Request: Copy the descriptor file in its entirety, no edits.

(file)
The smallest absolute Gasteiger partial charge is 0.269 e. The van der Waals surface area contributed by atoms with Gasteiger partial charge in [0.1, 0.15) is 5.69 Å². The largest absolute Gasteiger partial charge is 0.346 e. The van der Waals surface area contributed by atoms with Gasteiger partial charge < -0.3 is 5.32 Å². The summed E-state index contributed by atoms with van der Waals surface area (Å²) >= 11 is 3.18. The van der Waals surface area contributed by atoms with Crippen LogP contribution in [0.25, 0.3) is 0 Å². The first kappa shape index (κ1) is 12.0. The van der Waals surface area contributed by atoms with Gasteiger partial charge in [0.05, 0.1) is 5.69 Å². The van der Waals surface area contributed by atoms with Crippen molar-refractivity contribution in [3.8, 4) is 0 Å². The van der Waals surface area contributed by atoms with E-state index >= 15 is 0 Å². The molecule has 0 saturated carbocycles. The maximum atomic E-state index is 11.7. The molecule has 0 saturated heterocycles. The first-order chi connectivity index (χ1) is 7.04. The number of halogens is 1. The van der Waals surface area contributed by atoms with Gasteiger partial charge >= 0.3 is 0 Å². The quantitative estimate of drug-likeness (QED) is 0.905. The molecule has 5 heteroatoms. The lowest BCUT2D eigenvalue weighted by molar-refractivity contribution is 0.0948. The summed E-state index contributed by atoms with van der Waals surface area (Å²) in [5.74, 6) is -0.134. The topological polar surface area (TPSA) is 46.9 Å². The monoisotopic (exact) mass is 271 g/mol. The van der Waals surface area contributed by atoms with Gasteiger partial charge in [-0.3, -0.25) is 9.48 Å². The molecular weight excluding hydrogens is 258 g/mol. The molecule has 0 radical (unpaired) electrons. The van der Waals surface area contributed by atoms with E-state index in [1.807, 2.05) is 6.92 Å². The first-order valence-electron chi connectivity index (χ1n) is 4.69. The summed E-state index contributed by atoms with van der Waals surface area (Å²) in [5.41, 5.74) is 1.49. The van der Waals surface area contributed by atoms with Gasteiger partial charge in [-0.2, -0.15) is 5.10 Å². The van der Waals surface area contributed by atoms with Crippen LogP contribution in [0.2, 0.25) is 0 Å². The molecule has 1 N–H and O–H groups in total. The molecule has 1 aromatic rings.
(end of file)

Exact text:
The smallest absolute Gasteiger partial charge is 0.269 e. The van der Waals surface area contributed by atoms with Gasteiger partial charge in [0.1, 0.15) is 5.69 Å². The largest absolute Gasteiger partial charge is 0.346 e. The van der Waals surface area contributed by atoms with Gasteiger partial charge < -0.3 is 5.32 Å². The summed E-state index contributed by atoms with van der Waals surface area (Å²) >= 11 is 3.18. The van der Waals surface area contributed by atoms with Crippen LogP contribution in [0.25, 0.3) is 0 Å². The first kappa shape index (κ1) is 12.0. The van der Waals surface area contributed by atoms with Gasteiger partial charge in [0.05, 0.1) is 5.69 Å². The van der Waals surface area contributed by atoms with Crippen molar-refractivity contribution in [3.8, 4) is 0 Å². The van der Waals surface area contributed by atoms with E-state index >= 15 is 0 Å². The molecule has 0 saturated carbocycles. The maximum atomic E-state index is 11.7. The molecule has 0 saturated heterocycles. The first-order chi connectivity index (χ1) is 7.04. The number of halogens is 1. The van der Waals surface area contributed by atoms with Gasteiger partial charge >= 0.3 is 0 Å². The quantitative estimate of drug-likeness (QED) is 0.905. The molecule has 5 heteroatoms. The lowest BCUT2D eigenvalue weighted by molar-refractivity contribution is 0.0948. The summed E-state index contributed by atoms with van der Waals surface area (Å²) in [5.74, 6) is -0.134. The topological polar surface area (TPSA) is 46.9 Å². The monoisotopic (exact) mass is 271 g/mol. The van der Waals surface area contributed by atoms with Gasteiger partial charge in [-0.3, -0.25) is 9.48 Å². The molecular weight excluding hydrogens is 258 g/mol. The molecule has 0 radical (unpaired) electrons. The van der Waals surface area contributed by atoms with E-state index in [1.807, 2.05) is 6.92 Å². The first-order valence-electron chi connectivity index (χ1n) is 4.69. The summed E-state index contributed by atoms with van der Waals surface area (Å²) in [5.41, 5.74) is 1.49. The van der Waals surface area contributed by atoms with Gasteiger partial charge in [-0.2, -0.15) is 5.10 Å². The van der Waals surface area contributed by atoms with Crippen LogP contribution in [0.2, 0.25) is 0 Å². The molecule has 1 N–H and O–H groups in total. The molecule has 1 aromatic rings.